Opposition group ready to talk in crisis-hit Venezuela

The OPEC member has been cracking down on opponents in eight weeks of at times violent street protests that have resulted in at least 34 deaths.

By (AFP)

Published: Thu 27 Mar 2014, 12:16 PM

Last updated: Sat 4 Apr 2015, 1:45 AM

A moderate Venezuelan opposition group said Wednesday it was ready to talk to the protest-hit government of President Nicolas Maduro, in a rare potential step forward following weeks of unrest.

“We are ready for a transparent, balanced and fair dialogue, a public one with a national or international good-faith facilitator ... that can mediate if needed,” Ramon Aveledo told broadcaster Globovision.

Aveledo, of the Democratic Unity group (MUD) that seeks reform without ousting the elected socialist regime, spoke after meeting with foreign ministers from South America’s Unasur alliance striving to salve the politically polarized nation’s crisis.

The OPEC member has been cracking down on opponents in eight weeks of at times violent street protests that have resulted in at least 34 deaths. Some 500 people have been wounded in the clashes.

Maduro and his government have been the target of such demonstrations fueled by public anger over soaring crime, hyperinflation and shortages of basic household goods.

Maduro still has a political power base with the majority poor and lower middle class. Though his electoral mandate is not a strong one, opponents say he has been slow to reach out to them.

And not all of the opposition to Maduro is moderate.

Prominent opposition figure Maria Corina Machado, a 46-year-old engineer first elected in 2010, advocates an opposition strategy that seeks to generate pressure with street protests to force Maduro from power.

Former opposition mayor Leopoldo Lopez — in a military jail for more than a month accused of instigating anti-government violence — also supports such a strategy, nicknamed “the way out.”

Machado was a lawmaker until Monday, when National Assembly head Diosdado Cabello kicked her out, stripped her of parliamentary immunity, and threatening to arrest her for going before the Organization of American States (OAS) as a guest of Panama to try to talk about the situation in her homeland.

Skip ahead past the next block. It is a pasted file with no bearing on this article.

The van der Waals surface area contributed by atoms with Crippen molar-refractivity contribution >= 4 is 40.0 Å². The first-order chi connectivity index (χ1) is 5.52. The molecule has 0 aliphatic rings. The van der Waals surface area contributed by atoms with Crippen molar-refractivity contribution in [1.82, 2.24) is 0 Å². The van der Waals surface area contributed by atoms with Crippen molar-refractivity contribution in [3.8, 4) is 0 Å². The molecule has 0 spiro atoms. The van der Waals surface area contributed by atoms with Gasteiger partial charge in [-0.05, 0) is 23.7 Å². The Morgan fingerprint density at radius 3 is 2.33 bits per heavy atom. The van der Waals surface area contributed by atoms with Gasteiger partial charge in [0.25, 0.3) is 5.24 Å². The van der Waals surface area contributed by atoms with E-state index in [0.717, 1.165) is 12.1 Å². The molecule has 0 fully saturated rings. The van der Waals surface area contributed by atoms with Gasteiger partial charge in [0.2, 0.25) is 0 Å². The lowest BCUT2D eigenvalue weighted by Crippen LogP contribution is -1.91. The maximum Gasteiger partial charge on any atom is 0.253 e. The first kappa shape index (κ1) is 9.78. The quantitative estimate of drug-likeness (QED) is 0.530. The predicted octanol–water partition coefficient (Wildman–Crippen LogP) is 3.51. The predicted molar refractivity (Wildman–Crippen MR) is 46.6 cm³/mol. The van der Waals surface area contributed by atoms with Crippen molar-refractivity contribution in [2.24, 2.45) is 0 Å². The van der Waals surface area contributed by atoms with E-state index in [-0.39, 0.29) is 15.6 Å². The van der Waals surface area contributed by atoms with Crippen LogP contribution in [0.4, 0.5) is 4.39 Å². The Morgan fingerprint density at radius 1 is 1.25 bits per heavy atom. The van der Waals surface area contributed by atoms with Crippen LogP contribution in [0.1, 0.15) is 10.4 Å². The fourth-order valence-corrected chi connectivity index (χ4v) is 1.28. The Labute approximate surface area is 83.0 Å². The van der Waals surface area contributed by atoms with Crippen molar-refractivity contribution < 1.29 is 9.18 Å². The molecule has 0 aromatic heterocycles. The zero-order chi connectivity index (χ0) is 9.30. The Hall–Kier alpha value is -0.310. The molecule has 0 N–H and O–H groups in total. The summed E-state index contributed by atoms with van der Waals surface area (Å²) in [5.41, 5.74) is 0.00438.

Fiery with defiance, Machado — who flew in from Peru Wednesday — said she was still a legislator “because that’s what the Venezuelan people want, and I will continue doing it as long as Venezuela wants it.”

Maduro says the protests — which have been losing some steam in recent weeks — are part of a coup plot led by the opposition in alliance with Washington and conservative Colombians.

Machado said she plans to ignore Cabello’s order and go to the next National Assembly meeting. It was unclear if the government would arrest her.

Machado returned from Peru a day after Maduro announced the arrest of three air force generals accused of plotting a coup.

While the government has given no details on the arrests, a government source told AFP that the three are brigadier generals, and one is a former commander of the La Carlota Air Base in the capital Caracas.

Retired general Raul Salazar, a former defense minister under Maduro’s predecessor, the late Hugo Chavez, was mystified by the arrests.

None of the generals commanded any troops, Salazar said. “How could they pull off a coup if they had no troops?” he asked.

“Now, if they are part of something broader, that’s something else,” he told AFP.

In Washington, a gathering of rights groups lamented the “timid” response by the OAS and Venezuela’s neighbors to the country’s political chaos.

The OAS “has abstained from any real leadership on the current crisis of human rights and the looming specter of a failed state, even though it was formed precisely to address issues like these,” the jailed Lopez wrote in an opinion piece published in The New York Times.

“To be silent is to be complicit in the downward spiral of Venezuela’s political system, economy and society,” he wrote.

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